any price for a download of the entire album as high quality mp3s. Cough up $5
and get the album as one long track (how Gillis intended for people to listen
to it), or $10 or for all of the above and a packaged CD when available in


Pay for this.


The talent behind Girl Talk (and any great sampling/sequence
outfit and merry mash-ups) is his taste when it comes to the treatments – like
the window dressing your girlfriend puts in your office that makes you smile or
scowl. You’ll want hear Gills zip through the culture in Ratatat-meets-Paul’s Boutique fashion like a pitch-shifting
snippet-stealing bar mitzvah DJ swallowing globs of amber crystal meth – the
chunky stuff. That don’t mean Gillis/Girl don’t like his slow grooves: Lil
Wayne meet a Red Hot Chili Peppers ballad, Fergie’s Shelia-E steal “Glamorous
say hello to my lil-fren’ Ludacris.” It’s just that the rapier slaps and the
rapid-fire pushed-to-the-max rips of Metallica, Yung Joc, Levon Helm, Jay Z and
his pay-it-forward pals in Radiohead give you a reason to cheer; to recognize,
to scream and kick out the jam because it’s a jam.


And there’s nothing better than not hedging that bet when it
comes to doing it sampladelciately.


Standout Tracks: “Set
It Off” and “Give Me A Beat” A.D. AMOROSI


Death Cab for Cutie – Narrow Stairs

January 01, 1970





Ben Gibbard has made a career out of being miserable, so
it’s no surprise that Death Cab for Cutie’s latest album is a similar foray into
all things depressing. But while Death Cab’s previous albums, 2003’s Transatlanticism and 2005’s Plans, had a meandering, dreamlike
quality interspersed with despairing lyrics about failed relationships and
lives falling apart, Narrow Stairs buzzes with a frenzied, frantic tone, mixed with an (un)healthy dose of


Gibbard still excels at making pained lyrics sound
disturbingly happy, such as on “No Sunlight” (“the optimist died inside of me,”
he sings) and jams occur heavy and often, as with the first four minutes of the
stalker-ish first single “I Will Possess Your Heart.” But the similarity of
subject matter and instrumentation (lush as it may be) make all the songs flow
together into one morose blob; only a few markedly different tracks, such as “Bixby Canyon
Bridge” and “Pity and
Fear,” stand out. Overall, the album is more of the same for Death Cab –
there’s nothing on here as fantastic as on Transatlanticism,
and there’s nothing as interesting or melodic as on Plans. Narrow Stairs is
just as morose as you expected – nothing more.


Standout Tracks: “I
Will Possess Your Heart,” “Pity and Fear” ROXANA HADADI

Denmark Veseys – The Denmark Veseys

January 01, 1970

Sex School)




The fact that his latest band, The Denmark Veseys, is named
after a slave who was executed for trying to overthrow slavery says a lot about
Jerry Joseph (vocals/guitars/piano). He’s well read, outspoken and never shies
away from the heavy stuff. It’s all sex and god and drugs and they’re all the
same for Joseph. Backed by drummer/percussionist Steve Drizos along with some
help from producer Dave Barbe (guitar/keys/vocals) and John Neff (from the
Drive-By Truckers, on pedal steel), songs like “Ho Chi Minh” and “Zombie Blues”
retain the fierce, bile-spitting, trance-inducing, politically-charged vibe
that has made him a cult anti-hero. But it’s tracks like “Elastic” — with its
message of enduring love — and the warm, church organ feel of “Supper’s Ready”
that show a softer, more accessible side to the man. Jerry Joseph has been
wrestling his demons into song for more than 25 years, and there are few that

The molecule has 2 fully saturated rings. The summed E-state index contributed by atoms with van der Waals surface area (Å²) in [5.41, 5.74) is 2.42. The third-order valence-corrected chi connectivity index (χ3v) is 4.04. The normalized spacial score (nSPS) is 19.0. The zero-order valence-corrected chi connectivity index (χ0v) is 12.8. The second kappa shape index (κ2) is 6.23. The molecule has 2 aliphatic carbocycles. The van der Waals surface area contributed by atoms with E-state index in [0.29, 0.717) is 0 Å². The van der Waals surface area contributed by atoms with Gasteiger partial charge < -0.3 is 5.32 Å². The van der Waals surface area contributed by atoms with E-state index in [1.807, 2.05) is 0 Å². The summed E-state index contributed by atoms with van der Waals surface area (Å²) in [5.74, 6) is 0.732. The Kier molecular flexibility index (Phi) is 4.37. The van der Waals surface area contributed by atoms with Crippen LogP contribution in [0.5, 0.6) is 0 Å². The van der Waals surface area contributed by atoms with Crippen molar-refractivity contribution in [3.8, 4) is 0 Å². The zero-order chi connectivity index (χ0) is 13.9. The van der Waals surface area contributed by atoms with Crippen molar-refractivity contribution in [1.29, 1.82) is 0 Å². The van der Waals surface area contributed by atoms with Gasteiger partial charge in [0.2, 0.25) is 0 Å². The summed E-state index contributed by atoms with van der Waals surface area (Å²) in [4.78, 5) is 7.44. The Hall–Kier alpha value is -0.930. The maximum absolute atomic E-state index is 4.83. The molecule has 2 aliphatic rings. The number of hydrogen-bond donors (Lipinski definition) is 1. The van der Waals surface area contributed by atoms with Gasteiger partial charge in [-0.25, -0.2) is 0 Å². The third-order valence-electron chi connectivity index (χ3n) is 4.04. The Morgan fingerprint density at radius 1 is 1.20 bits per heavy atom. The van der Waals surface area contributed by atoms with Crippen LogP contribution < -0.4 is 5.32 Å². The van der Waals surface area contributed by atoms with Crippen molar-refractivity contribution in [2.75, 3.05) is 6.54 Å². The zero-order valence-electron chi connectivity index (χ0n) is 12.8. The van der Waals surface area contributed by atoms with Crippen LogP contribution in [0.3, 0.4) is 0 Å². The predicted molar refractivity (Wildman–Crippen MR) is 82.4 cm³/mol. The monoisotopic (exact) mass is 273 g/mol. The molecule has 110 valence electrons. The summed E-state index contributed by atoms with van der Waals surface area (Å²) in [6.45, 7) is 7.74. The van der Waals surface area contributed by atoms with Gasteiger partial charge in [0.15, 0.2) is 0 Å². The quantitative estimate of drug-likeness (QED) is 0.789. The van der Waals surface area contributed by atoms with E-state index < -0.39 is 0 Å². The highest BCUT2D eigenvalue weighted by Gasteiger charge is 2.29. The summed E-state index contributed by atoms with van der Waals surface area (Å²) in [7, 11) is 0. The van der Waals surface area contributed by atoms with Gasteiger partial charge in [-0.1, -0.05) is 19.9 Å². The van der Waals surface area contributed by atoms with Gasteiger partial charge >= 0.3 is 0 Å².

do it better. If the path broke a different way he could have been a Springsteen,
The Denmark Veseys is another
bundle from the criminally underappreciated cannon of Jerry Joseph.


Standout Tracks: “Ho
Chi Minh,” “It Comes In Waves” AARON KAYCE

RZA as Bobby Digital – Digi Snacks

January 01, 1970





With that recent Wu Tang Clan record a not-too-surprising
letdown, it’s impressive to see its sonic provocateur — RZA — up, at ‘em and
returning to superhero mode, Bobby Digital. It’s been a long time between Digi
drinks. But RZA’s putting forth his cast of cartoon usuals and letting them
front a brand of slow unctuous funk and electro-fried hip hop that’d impress
George Clinton.


For all of Digital’s characters’ ill travails, much of what RZA’s
espousing takes a highly personal tack. The loss of cousin Ol Dirty Bastard and
a community of thugs with more drugs than Walgreens on the title track, the
Wu’s beginnings and its Shaolin uprising atop the soulful slinky sounds of “You
Can’t Stop Me Now.” Most impressive though – from the royal jazz of “Drama” to
the Blaxploitative spazz of “Creep” – is RZA by himself spitting a sort of curt
verse you can’t get enough of. 2008s best hip hop CD to date.


Standout Tracks: “Longtime Coming,” “You Can’t Stop Me Now” A.D. AMOROSI


Jet Age – What Did You Do During The War, Daddy?

January 01, 1970

(Sonic Boomerang)


On the second Jet Age release, former Hurricane Lamps
frontman Eric Tischler stays true to his Who Down Under ethic with a set of
quiet/loud mondo distorto jangly indie garage pop songs. Beyond reinforcing his
longstanding Pete Townshend-channels-Martin Phillipps sonic philosophy,
Tischler uses Daddy? to conceptually
examine the desperation of a voting minority that understands the savant coup
which has swept America
and envisions an American suicide bomber who destroys himself to save his
family. Without endorsing such a course, Tischler tells the cautionary tale
with a vulnerable and trebly passion, from the Mitch Easter/Keith Richards pop
of “If I Had You Then, I’d Still Want You Now” to the Who/Chills demo rush of
“O, Calendar” to the spritely darkness of “Shake.” Tischler poses controversial
questions on Daddy? while
simultaneously turning out a compellingly stripped down and satisfying indie
rock record.


Standout Tracks: “O, Calendar,” “If I Had You Then, I’d Still Want You Now” BRIAN BAKER